Monday, March 18, 2013

B.C. NDP hits majority support

The B.C. New Democrats have moved above 50% support in British Columbia for the first time in the projection, thanks to a new poll from Ipsos-Reid that gave the NDP 51% support province-wide. The party is now forecast to have a 97.7% chance of winning the popular vote on election night and, if the election were held today, a 97.6% chance of winning the most seats.

Since the last projection of Feb. 25, which incorporated all polls in the field up to Feb. 22, the New Democrats have picked up 2.8 points and now lead with 50.4%. The B.C. Liberals increased by 0.8 points to 32%, but dropped one seat to 21. The NDP picked up that seat and are projected to win 63, though the ranges for both parties have widened to 48-75 for the NDP and 8-37 for the Liberals. That puts the New Democrats very safely in majority territory.

The B.C. Conservatives slipped 1.2 points to 9.6%, while the Greens fell 2.3 points to 6.3% support.

The New Democrats improved their position in Metro Vancouver, increasing by four points to 51.4%, while the Liberals were down 1.1 points to 32.5%. The two parties swapped three seats, with the NDP now up to 28 in the region and the Liberals down to 11. Both parties gained on Vancouver Island, however, with the NDP up 2.7 points to 55.4% and the Liberals up 4.3 points to 29.5%. The Greens, who did poorly in Ipsos-Reid's poll, slipped 6.2 points to only 8% on the island (though their range puts them as high as 11.5%).

In the Interior and North, the New Democrats dropped by 0.4 points to 43.8% while the Liberals increased by 2.2 points to 33.6%. The Liberals took two seats from the NDP in the projection in the process. This remains the one region of British Columbia while the Liberals have the greatest chances of salvaging things - that was made easier by a 1.2-point drop by the Conservatives to 13.7%.

Ipsos-Reid has not been in the field since Nov. 26-30, and much has happened in the intervening four months. Nevertheless, the changes in support were within the margin of error (or would be with a random sample): the NDP gained three points, while the Liberals dropped three points to 32%.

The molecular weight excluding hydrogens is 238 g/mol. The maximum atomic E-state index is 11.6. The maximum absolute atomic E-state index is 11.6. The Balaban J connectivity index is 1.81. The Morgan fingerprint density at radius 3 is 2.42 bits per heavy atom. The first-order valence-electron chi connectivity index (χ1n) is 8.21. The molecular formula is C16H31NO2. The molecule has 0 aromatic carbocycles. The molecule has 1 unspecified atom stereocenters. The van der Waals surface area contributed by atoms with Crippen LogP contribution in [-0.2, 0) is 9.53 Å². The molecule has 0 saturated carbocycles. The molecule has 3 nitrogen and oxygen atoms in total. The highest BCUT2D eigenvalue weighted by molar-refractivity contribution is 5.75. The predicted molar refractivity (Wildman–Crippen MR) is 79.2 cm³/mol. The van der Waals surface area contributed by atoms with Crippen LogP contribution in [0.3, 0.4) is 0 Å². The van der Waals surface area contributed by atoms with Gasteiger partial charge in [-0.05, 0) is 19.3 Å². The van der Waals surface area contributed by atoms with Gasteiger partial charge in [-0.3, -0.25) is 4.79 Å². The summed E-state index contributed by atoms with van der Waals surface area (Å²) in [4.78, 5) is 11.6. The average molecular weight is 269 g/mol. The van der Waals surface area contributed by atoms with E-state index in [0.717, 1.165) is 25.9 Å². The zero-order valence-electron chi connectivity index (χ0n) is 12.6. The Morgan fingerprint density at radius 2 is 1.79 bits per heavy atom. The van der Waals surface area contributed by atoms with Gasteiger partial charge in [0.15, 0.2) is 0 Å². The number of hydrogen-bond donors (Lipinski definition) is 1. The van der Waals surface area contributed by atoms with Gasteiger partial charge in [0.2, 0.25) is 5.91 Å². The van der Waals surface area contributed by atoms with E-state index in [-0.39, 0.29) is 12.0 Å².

The Conservatives and Greens were unchanged at 9% and 7%, respectively. Support for independents and other parties was only 1%, also unchanged from November.

The New Democrats held an eight-point edge over the Liberals among men - and 29 points among women. The NDP was also ahead, by a margin of 51% to 33%, among British Columbians over the age of 55.

Regionally, the NDP increased to 56% on Vancouver Island and 53% in Vancouver, but slipped to 43% in the Interior and North. The Liberals were down in Vancouver to 31% and on Vancouver Island to 31%, but held steady in the Interior and North with 34%.

The personal ratings of Christy Clark remain troublesome, as only 30% of British Columbians approve of her performance. Her disapproval increased by six points to 65%, while Adrian Dix had a 51% to 40% split. Potentially problematic, however, is that his disapproval rating increased by six points.

John Cummins had an approval rating of 16%, while his disapproval rating fell by seven points to 44%. Jane Sterk of the Greens was steady at 23% approval to 20% disapproval.

If we remove the "don't knows", Cummins has the worst approval rating at 27%, compared to 32% for Clark, 53% for Sterk, and 56% for Dix.

But the poll did have some rare good news for Clark. While Dix beat Clark by wide margins on who was best able to protect the environment and deliver programs and services to British Columbians, Clark was narrowly ahead on the questions of economic management (40% to 32%), creating jobs (38% to 33%), and managing the province's finances (38% to 34%). The silver lining for Dix is that among older British Columbians (i.e., those who vote in the largest numbers) the margin was far narrower on managing the economy and creating jobs, and he scored better than Clark on financial management.

So, the theme of the economy remains a potentially strong one for Clark. But her advantage is still quite small. Dix did much better on being able to deliver programs and services (54% to 24%), which is significant considering that 24% of British Columbians said that health care was the top issue (more than any other issue), and that 10% identified ethics and accountability as most important. Nevertheless, the economy (21%) and the deficit/budget (10%) scored highly as well.

But if the economy was the only vote-deciding issue, and with the upcoming election now front and centre in provincial news, Clark's Liberals would be doing a lot better. Their time might simply be up.